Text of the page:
Fifteen minutes before Aam Aadmi Party leader Arvind Kejriwal began his speech in Ahmedabad on Saturday, Fatima Sheikh snaked through the crowd, passed through a security line, went around a row of television reporters and climbed the stage.

“I am a survivor of the Naroda Patiya massacre and I have a letter for Kejriwalji,” Sheikh said. A group of AAP supporters, each wearing dutiful white caps, parted to make way for her. She handed Kejriwal a letter and he quietly began to read it. As she walked back through the crowd, I saw tears in her eyes. “He is reading my letter!” she said with awe and disbelief.

Fatima Sheikh was in her early twenties on 28 February 2002 when she witnessed the Naroda Patiya massacre in which 97 Muslims were killed. Fatima Sheikh can remember the day with vivid details – the height of the flames, the smell of bodies, the indifference of the Gujarat government, the cold response she received when she, her husband, and her children tried to move back to Naroda after living in a relief camp for ten months.

Ten years later, 29 people were convicted of the massacre. Amongst them were former minister for women and children's development Maya Kodnani and Bajrang Dal leader Babu Bajrangi. But that was hardly justice. The police had looked away as the Muslims of Naroda Patiya pleaded for protection. Her life had been wrenched by people way more senior than just a minister and a Bajrang Dal leader, she insisted.

Now in her mid-30s, Sheikh lives in an area of Ahmedabad known as Bombay Hotel that was set up by a group of Muslim-run NGOs. Her house is located next to one of Ahmedabad’s largest trash dumps. Children play cricket at the base of this trash dump. When rainwater mixes with the trash, it seeps under their skin, leaving rashes. The Muslim organisations that built the housing colony said this would be a temporary house. She still lives there. After 2002, this became the only area in Ahmedabad where one can buy land with a Muslim name.

Sheikh is somewhat of a star in Bombay Hotel. In the 2002 state assembly elections, the Congress Party made her a spokesperson on the issue of Modi’s alleged complicity in the riots. Five years later, in the 2007 elections, they reached out to her again, making her re-tell the 2002 story. She knew the shortcomings of the Congress, as well as its own role in the Gujarat riots of 1969 and 1985, but she viewed the party as a vehicle to articulate the denial of justice. Another five years later, in the 2012 elections, the Congress did not call her. Their campaign seemed to be about presenting itself in Gujarat as BJP lite, a softer, gentler Hindutva, headed by its own RSS man, Shankersinh Vaghela. Criticising Modi, or talking about the 2002 riots, was no longer on its agenda.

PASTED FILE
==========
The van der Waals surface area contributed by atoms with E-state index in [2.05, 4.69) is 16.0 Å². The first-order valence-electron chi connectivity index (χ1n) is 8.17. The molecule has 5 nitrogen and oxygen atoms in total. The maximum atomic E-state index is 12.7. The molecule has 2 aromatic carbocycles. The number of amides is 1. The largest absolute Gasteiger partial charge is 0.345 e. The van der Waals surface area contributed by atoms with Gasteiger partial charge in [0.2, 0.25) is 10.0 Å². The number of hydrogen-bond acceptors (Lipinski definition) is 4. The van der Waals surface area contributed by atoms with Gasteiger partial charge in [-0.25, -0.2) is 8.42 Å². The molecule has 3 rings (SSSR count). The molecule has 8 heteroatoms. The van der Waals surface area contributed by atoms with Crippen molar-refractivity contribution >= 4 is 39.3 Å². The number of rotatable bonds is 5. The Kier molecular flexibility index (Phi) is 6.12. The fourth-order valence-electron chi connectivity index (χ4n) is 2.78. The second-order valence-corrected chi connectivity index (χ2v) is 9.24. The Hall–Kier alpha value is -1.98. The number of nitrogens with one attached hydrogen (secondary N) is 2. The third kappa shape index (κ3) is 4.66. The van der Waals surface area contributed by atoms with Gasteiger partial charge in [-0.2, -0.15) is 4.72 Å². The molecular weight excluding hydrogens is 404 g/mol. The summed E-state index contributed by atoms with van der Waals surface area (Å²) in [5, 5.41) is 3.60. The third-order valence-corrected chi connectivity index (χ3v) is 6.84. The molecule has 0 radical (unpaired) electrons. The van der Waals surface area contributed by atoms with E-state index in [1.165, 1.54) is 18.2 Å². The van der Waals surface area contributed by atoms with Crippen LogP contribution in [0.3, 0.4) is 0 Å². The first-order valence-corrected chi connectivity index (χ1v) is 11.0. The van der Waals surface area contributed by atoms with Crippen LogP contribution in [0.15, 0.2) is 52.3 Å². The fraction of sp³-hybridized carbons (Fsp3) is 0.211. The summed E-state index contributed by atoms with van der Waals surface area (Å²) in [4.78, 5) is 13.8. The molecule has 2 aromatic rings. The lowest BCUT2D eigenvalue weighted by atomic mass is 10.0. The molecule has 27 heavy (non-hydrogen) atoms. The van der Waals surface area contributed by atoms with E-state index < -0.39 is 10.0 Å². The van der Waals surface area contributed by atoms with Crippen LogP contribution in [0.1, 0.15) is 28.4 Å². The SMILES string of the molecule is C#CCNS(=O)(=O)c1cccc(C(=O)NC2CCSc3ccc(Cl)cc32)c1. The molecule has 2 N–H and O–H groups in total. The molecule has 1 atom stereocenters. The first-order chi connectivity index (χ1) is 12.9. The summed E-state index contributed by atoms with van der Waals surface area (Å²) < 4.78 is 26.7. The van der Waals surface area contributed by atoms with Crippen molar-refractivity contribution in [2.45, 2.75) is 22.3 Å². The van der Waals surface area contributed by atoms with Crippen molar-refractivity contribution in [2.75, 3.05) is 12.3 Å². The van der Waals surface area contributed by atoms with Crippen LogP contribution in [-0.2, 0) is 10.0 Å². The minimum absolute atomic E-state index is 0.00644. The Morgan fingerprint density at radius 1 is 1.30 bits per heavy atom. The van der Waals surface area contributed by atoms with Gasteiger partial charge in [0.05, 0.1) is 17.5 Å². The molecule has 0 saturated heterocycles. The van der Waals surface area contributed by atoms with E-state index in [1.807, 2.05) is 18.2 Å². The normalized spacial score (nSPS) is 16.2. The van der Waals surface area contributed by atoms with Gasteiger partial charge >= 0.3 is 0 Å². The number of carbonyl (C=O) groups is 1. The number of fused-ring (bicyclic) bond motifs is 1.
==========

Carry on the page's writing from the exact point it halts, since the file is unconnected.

She lives in a predominantly Muslim constituency with a Congress municipal corporator. Congress politicians had promised that her area would see improvement: a wall would be built between the trash dump and the row of homes next to it, a drainage line would be added, a road would be built. None of these things have happened.

NGOs also made their own promises and never kept them. When donors showed up from Mumbai, London or Silicon Valley, Sheikh would be asked to tell her story about the riots all over again. Journalists came and took her story – can you stand right next to the trash dump, put your dupatta back on? She was tired of doing this, but she was poor and thought one of these would perhaps lead to a way to ameliorate her conditions. She lives with her carpenter husband and two sons. Perhaps one such person, one such interview could give her family a better life?

When Sheikh began speaking against Modi in 2002, she was joining a chorus. Those voices have gone mute today as Narendra Modi makes an ambitious bid to be India's Prime Minister. Today the only people who dare to be critical of Modi do so over dinner in fancy restaurants.

The last time I saw her, about four months ago, she told me she was done speaking about Gujarat and did not want to be contacted. In which case, what made her go up to Arvind Kejriwal with a letter?

Sheikh had been following Kejriwal’s visit on TV and said she was impressed by his willingness to do what the Congress party shies away from: asking questions of Narendra Modi. Kejriwal spoke of the lack of development in Gujarat, the poor quality of government hospitals, communalism and Modi’s favours for the corporate sector. She did not care that Kejriwal did not specifically mention the 2002 violence in his speech. That Kejriwal would even come on Modi’s turf and challenge him, she told me, showed great courage.

The Aam Aadmi Party may find a way to take advantage of her too. That is possible, she admits. The history of political parties in Gujarat, as she knows, suggests that all parties will use and throw Muslims, and that Muslims will allow themselves to be duped each time. But for the moment she has hope, something she hasn't had for a long time.